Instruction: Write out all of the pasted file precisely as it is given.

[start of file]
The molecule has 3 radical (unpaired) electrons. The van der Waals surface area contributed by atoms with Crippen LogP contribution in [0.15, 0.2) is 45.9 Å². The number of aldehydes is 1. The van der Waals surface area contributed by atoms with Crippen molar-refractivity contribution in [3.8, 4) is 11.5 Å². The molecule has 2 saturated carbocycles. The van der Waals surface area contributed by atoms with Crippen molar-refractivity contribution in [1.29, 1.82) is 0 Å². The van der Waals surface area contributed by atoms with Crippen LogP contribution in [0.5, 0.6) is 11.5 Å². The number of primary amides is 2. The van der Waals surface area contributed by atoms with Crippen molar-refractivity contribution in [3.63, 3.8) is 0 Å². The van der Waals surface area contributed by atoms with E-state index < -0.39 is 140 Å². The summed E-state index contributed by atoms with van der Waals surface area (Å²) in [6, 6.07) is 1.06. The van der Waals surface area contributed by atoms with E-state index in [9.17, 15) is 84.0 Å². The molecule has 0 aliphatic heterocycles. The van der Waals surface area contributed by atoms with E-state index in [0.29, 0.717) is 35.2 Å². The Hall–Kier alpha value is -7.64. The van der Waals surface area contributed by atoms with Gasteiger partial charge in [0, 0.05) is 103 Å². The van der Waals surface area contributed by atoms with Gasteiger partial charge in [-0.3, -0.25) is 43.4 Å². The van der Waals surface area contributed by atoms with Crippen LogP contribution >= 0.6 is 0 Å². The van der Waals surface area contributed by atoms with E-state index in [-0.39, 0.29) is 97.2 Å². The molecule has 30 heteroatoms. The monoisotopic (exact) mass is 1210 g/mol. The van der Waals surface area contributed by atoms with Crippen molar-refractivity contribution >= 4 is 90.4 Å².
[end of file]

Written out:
The molecule has 3 radical (unpaired) electrons. The van der Waals surface area contributed by atoms with Crippen LogP contribution in [0.15, 0.2) is 45.9 Å². The number of aldehydes is 1. The van der Waals surface area contributed by atoms with Crippen molar-refractivity contribution in [3.8, 4) is 11.5 Å². The molecule has 2 saturated carbocycles. The van der Waals surface area contributed by atoms with Crippen molar-refractivity contribution in [1.29, 1.82) is 0 Å². The van der Waals surface area contributed by atoms with Crippen LogP contribution in [0.5, 0.6) is 11.5 Å². The number of primary amides is 2. The van der Waals surface area contributed by atoms with Crippen molar-refractivity contribution in [3.63, 3.8) is 0 Å². The van der Waals surface area contributed by atoms with E-state index < -0.39 is 140 Å². The summed E-state index contributed by atoms with van der Waals surface area (Å²) in [6, 6.07) is 1.06. The van der Waals surface area contributed by atoms with E-state index in [9.17, 15) is 84.0 Å². The molecule has 0 aliphatic heterocycles. The van der Waals surface area contributed by atoms with E-state index in [0.29, 0.717) is 35.2 Å². The Hall–Kier alpha value is -7.64. The van der Waals surface area contributed by atoms with Gasteiger partial charge in [0, 0.05) is 103 Å². The van der Waals surface area contributed by atoms with Gasteiger partial charge in [-0.3, -0.25) is 43.4 Å². The van der Waals surface area contributed by atoms with Crippen LogP contribution >= 0.6 is 0 Å². The van der Waals surface area contributed by atoms with E-state index in [-0.39, 0.29) is 97.2 Å². The molecule has 30 heteroatoms. The monoisotopic (exact) mass is 1210 g/mol. The van der Waals surface area contributed by atoms with Crippen molar-refractivity contribution >= 4 is 90.4 Å².